By Melinda Lancaster
On October 11, families and researchers will join together at the steps of Gordon Hall, on the campus of Harvard Medical School, to bring awareness to the struggle of our children with Rett syndrome. As our Blue Sky Girls (and one boy) begin their symbolic climb up the stairs, we are reminded of the effort researchers, parents, caregivers and especially the children themselves make on a daily basis to go onward and upward toward a goal once thought unreachable.
Rett syndrome is a devastating neurological disorder that affects approximately 1 in 10,000 girls and a smaller number of boys. Characterized by a loss of skills—including hand use, the ability to speak and in many cases the ability to walk—it can lead to seizures, breathing abnormalities, curvature of the spine and cardiac issues. The first Blue Sky Girls was organized in 2011; our group in Boston has a boy, so we call it Blue Sky Day.
When I joined the first Blue Sky Day, I was leery. Would my Katelin, my daughter, make it up those stairs? There were so many. She did, screaming all the way to the top. And I think that shows how scary this journey into the unknown can be. And yet, in the words of preacher Vince Havner, “The vision must be followed by the venture. It is not enough to stare up the steps—we must step up the stairs.” I’m thankful for those parents and researchers who, years ago, understood as Martin Luther King, Jr. did that “Faith is taking the first step, even when you don’t see the whole staircase” and started working for a better life for our children.
Here, in Boston, our families are joined by cheerleaders and firefighters who make sure that, however it can be done, our children make it to the top. We are also given the opportunity to meet the researchers who remain stalwart in their resolve to find treatments and a cure. Dr. Michela Fagiolini at Boston Children’s Hospital is one researcher who will speak at this event, bringing encouragement and optimism that progress is being made. In addition, we are lucky to have Boston Children’s Rett syndrome clinic and an innovative clinical trial led by its director, Dr. Walter Kaufmann. These researchers too are making sure our children reach the top.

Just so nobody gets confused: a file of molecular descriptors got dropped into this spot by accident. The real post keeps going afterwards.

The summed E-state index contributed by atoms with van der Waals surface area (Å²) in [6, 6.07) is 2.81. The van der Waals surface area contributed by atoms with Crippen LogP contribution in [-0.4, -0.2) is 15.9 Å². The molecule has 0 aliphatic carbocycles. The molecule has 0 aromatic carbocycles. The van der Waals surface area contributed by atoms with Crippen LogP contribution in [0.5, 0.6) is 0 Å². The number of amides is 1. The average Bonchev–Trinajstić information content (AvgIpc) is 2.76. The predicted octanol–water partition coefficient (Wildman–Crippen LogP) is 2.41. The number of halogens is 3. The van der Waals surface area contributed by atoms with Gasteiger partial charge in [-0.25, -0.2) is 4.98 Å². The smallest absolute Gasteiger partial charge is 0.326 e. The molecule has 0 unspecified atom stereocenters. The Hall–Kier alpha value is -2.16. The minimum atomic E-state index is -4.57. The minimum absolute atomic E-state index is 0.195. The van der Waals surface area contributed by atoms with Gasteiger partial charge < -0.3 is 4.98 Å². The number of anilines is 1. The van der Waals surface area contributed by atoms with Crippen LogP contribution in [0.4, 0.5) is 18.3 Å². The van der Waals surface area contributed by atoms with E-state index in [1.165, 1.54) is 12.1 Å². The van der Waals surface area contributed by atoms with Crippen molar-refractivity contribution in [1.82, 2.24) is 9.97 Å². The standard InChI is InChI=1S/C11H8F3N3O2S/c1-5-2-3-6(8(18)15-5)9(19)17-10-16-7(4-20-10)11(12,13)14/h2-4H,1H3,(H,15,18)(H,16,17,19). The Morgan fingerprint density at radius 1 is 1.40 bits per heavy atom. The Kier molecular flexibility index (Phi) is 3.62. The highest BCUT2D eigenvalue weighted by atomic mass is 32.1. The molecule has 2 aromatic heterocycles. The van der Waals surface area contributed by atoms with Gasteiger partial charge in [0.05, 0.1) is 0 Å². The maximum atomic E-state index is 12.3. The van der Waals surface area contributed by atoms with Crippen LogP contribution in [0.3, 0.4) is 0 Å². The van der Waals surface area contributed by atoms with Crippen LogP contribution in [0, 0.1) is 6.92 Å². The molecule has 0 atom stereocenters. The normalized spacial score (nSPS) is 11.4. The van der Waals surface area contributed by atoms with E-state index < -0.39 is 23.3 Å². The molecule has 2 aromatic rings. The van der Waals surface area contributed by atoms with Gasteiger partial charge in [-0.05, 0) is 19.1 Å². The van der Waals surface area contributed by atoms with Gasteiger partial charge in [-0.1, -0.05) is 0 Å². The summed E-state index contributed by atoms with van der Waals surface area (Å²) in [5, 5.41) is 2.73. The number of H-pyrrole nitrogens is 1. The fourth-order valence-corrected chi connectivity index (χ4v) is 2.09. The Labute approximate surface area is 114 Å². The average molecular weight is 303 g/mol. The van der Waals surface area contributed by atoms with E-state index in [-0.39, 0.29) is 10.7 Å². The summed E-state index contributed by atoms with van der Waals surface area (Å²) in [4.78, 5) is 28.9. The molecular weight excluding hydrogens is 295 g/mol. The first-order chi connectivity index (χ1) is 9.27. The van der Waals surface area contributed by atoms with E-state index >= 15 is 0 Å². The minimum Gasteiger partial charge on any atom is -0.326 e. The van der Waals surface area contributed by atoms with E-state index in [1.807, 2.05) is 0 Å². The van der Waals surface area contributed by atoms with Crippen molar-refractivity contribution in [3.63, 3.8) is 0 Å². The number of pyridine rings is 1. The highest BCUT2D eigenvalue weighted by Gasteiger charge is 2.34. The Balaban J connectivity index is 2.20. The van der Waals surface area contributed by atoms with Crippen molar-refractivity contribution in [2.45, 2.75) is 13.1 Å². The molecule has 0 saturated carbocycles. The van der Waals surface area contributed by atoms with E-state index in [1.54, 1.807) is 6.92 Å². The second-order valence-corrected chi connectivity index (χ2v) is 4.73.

But most of all, Blue Sky Day is, to me, a celebration, an overcoming of adversity and the knowledge that Katelin and I are not alone on this journey known as Rett syndrome. When I think of the researchers, doctors, parents, caregivers and especially the brave children who face huge staircases every day, I am reminded of a quote by President Lincoln:
“I have an irrepressible desire to live till I can be assured that the world is a little better for my having lived in it.”
The world is a better place because of all of them—especially the children who teach us, without words, what courage is all about.
To learn more about the Rett Syndrome Program at Boston Children’s Hospital, please visit this website.